The idea behind market neutral mutual funds is incredibly alluring. By owning a portfolio of attractive stocks while simultaneously betting against a number of weak companies, generating an attractive rate of return in both bull and bear markets goes from the stuff of dreams to a tantalizing possibility.
Unfortunately, the difference between perception and reality has disappointed a number of early entrants in these funds, a specialty so narrow that fund ratings behemoth Morningstar had until onlyrecently lumped such offerings into its catch-all “hybrid” fund category. But among the many failed attempts at creating a true market neutral fund with attractive returns and moderate risks there are a few unsung heroes who have managed to pull off this feat. Their funds may fit well with clients who are uncomfortable with the current state of the domestic equity markets.
A Rocky Start
Until a few years ago, mutual fund managers who wanted to protect shareholders against falling stock prices were limited in what they could do. A six-decade-old restriction known as the “short-short” rule barred mutual funds from generating more than 30% of their gross income from gains held less than three months or from short sales, in which borrowed stock is sold with the hope it can be replaced with shares purchased at a lower price.
Then Congress passed the Taxpayer Relief Act of 1997, which did away with the short-short rule. Besides removing a troublesome constraint for existing funds, the rule change resulted in the advent of so-called market neutral mutual funds, which attempt to generate returns while eliminating a majority of the market’s risk. Long-short funds, which generally attempt to produce meatier returns with more volatility, were also developed.
Both types of mutual funds are managed in similar fashion. First, the fund manager takes a long position in stocks that he or she expects to appreciate in value, while short selling those issues that are expected to decline. As long as the stocks owned have similar characteristics to those that are shorted, the positions should offset each other–at least in theory. But that doesn’t mean that market neutral funds always perform as advertised.
Take the AXA Barr Rosenberg Value Market Neutral Fund (BRMIX), one of the first funds developed after the 1997 rule change. The fund’s operator was quick to point out in marketing presentations that the strategy had generated eye-popping returns of 15% per year in the eight years preceding the fund’s launch with negligible correlation to the S&P 500 index–a combination that many investment advisors found hard to resist.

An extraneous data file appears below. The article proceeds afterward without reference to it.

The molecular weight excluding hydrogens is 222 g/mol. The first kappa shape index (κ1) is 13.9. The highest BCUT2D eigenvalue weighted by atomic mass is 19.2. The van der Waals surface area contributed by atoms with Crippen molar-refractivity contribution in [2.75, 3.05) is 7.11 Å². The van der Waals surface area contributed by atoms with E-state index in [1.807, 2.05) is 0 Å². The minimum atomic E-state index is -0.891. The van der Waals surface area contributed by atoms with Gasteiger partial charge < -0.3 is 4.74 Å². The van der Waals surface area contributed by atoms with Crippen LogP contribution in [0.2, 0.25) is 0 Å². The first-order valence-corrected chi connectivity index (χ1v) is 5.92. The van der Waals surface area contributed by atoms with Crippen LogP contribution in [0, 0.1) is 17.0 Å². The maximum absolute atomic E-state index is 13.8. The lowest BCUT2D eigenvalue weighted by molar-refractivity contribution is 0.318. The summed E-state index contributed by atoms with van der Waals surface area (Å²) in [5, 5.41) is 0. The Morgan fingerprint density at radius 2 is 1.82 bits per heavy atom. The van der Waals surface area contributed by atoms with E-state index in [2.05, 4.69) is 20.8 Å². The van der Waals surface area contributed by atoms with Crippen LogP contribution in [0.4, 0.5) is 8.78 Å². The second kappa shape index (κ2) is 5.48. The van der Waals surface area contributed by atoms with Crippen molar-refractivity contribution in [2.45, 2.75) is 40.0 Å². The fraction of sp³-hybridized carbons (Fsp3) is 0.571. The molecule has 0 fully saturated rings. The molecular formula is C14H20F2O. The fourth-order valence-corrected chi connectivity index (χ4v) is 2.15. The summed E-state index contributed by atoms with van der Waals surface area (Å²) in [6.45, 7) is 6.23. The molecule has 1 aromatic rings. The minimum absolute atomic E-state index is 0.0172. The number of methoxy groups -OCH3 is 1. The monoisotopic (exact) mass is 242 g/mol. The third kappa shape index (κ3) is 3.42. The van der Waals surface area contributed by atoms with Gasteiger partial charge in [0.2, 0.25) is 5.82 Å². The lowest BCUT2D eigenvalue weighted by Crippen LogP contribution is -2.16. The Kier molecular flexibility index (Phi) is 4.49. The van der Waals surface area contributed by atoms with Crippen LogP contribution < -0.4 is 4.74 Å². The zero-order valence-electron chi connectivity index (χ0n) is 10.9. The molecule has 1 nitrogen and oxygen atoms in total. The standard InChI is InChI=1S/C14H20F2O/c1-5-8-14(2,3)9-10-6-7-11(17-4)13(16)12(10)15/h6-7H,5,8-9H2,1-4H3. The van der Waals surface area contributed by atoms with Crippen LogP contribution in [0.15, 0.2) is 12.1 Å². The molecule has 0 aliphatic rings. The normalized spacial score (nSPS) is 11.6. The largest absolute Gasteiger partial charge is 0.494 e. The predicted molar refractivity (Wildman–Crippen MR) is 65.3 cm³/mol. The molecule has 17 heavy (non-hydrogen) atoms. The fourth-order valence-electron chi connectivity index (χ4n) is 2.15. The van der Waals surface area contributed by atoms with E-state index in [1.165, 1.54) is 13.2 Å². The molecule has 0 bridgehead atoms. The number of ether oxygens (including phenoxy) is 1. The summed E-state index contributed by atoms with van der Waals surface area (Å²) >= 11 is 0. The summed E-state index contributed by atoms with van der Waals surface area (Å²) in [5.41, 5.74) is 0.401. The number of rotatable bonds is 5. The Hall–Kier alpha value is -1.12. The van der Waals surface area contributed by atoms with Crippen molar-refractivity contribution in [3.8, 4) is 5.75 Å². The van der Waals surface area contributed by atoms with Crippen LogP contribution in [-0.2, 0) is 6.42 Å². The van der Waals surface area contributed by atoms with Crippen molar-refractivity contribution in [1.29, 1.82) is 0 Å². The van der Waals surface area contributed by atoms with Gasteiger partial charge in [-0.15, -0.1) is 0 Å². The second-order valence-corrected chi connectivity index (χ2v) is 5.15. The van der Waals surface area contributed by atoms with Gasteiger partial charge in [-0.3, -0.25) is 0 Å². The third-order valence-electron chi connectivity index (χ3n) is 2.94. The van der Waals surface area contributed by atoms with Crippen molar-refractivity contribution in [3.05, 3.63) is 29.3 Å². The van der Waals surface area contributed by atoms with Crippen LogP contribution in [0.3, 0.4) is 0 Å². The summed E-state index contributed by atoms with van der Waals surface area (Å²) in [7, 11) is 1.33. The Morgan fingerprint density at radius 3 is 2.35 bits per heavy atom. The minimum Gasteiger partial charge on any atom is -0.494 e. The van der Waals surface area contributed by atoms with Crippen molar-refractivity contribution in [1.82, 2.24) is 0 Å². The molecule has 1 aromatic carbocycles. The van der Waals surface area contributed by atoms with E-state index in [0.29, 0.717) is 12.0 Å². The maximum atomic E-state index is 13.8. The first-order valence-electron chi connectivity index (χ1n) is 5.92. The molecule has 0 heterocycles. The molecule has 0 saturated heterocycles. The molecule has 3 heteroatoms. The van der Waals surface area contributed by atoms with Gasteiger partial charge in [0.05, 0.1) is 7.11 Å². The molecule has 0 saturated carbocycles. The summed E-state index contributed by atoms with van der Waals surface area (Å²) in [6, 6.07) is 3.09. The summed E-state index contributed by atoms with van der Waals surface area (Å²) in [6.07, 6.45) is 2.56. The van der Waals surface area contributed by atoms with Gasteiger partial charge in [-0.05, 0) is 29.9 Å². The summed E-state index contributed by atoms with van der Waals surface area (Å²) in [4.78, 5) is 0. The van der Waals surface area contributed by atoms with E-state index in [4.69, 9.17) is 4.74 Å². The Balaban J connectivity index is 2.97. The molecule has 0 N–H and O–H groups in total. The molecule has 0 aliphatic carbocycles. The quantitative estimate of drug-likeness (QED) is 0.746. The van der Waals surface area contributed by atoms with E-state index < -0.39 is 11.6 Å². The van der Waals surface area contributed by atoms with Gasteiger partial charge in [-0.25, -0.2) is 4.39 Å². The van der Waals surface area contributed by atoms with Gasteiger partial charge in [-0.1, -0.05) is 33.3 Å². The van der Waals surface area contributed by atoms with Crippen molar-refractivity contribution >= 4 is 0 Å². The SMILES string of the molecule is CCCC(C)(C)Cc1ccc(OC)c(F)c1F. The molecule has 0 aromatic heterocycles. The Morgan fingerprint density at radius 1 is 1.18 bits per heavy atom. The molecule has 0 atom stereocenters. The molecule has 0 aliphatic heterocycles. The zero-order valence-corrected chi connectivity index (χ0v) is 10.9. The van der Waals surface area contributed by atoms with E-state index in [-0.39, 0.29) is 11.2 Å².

Unfortunately, the fund hasn’t lived up to its hype; after losing money steadily from inception through the end of 2000, its assets have dropped from a high of $400 million to about $59 million, according to data provided by Morningstar.
What would cause such a performance imbroglio? According to AXA Rosenberg, the fund tends to buy value stocks and short growth stocks. Since the late 1990s favored go-go issues such as Yahoo! and Netscape over more staid insurance and banking stocks, the fund’s overall portfolio declined steadily. But the fund seems to have found its sea legs now that value stocks are back in vogue; through mid-July 2001, its shares are up about 7% for the year.
Still, the early experience with the AXA Rosenberg fund soured many advisors on the market neutral investing concept. One prominent advisor who lost a chunkof his client’s assets by investing in the fund said the experience has led him and other advisors to be gun shy about investing in any market neutral products. Other advisors are more blunt. “Not only did the fund fail to make money,” says Lane Carrick, president of Sovereign Wealth Management in Denver, “it also added a ton of volatility to client portfolios. It was a failure in every sense of the word.” (The author is chief investment officer at Sovereign Wealth Management, but was not employed at Sovereign at the time of the initial client investment in BRMIX.)
Still searching for diversification, many advisors shifted gears from market neutral mutual funds to market neutral hedge funds, which are unregulated partnerships only available to wealthy clients–and which, unlike mutual funds, have largely performed as advertised.
Fewer Constraints, Better Performance
Even though the 1997 rule change allowed mutual fund managers more freedom to utilize client assets, they are still not as unencumbered as their hedge fund brethren. For starters, mutual funds formed under the Investment Company Act of 1940 are restricted from creating a concentrated position of 25% or more of the fund’s assets, even if that position is in cash. As a result, many market neutral funds wishing to maintain a large cash position may be forced to buy or sell securities they really don’t want, just to stay in line with current legislation. Mutual fund pros are also restricted in the amount of margin (money borrowed on stock owned) they can hold, and they are only allowed to maintain 50% of client assets in short positions.
Another difference is related to the liquidity available to investors. Mutual funds are almost always open for new money or for redemptions at the end of each trading day, which means that managers must have enough cash on hand in case investors want to bail out of the fund suddenly. Hedge funds, on the other hand, usually allow investors to head for the exit door only at the end of each month or each calendar quarter. This allows for more efficient position paring if client redemptions outpace new additions.
The result of these rather esoteric differences amounts to a significant bifurcation in returns. According to the VAN U.S. Hedge Fund Index, a widely cited bogey for alternative investments, market neutral hedge funds posted a net compound annual return of 20.4% from 1996 through June 2001, with only one losing quarter. This type of performance has been equaled by less than a handful of the best performing equity neutral mutual funds.
“Clearly, market neutral hedge funds have an advantage over their mutual fund counterparts,” says Meredith Jones, director of research for VAN Hedge Fund Advisors International, a Nashville-based consulting firm. “Should a hedge fund manager perceive that the markets are too choppy or irrational, [he] can retreat to a large cash position. Furthermore, hedge funds are not tied to daily liquidity. In fact, if it is not advantageous for the fund to pay out redemptions even by the terms of the offering, most of them have the ability to suspend redemptions until market conditions improve. Obviously, most do not want to invoke this privilege, but it gives the manager the leeway to manage money for returns and not redemptions.”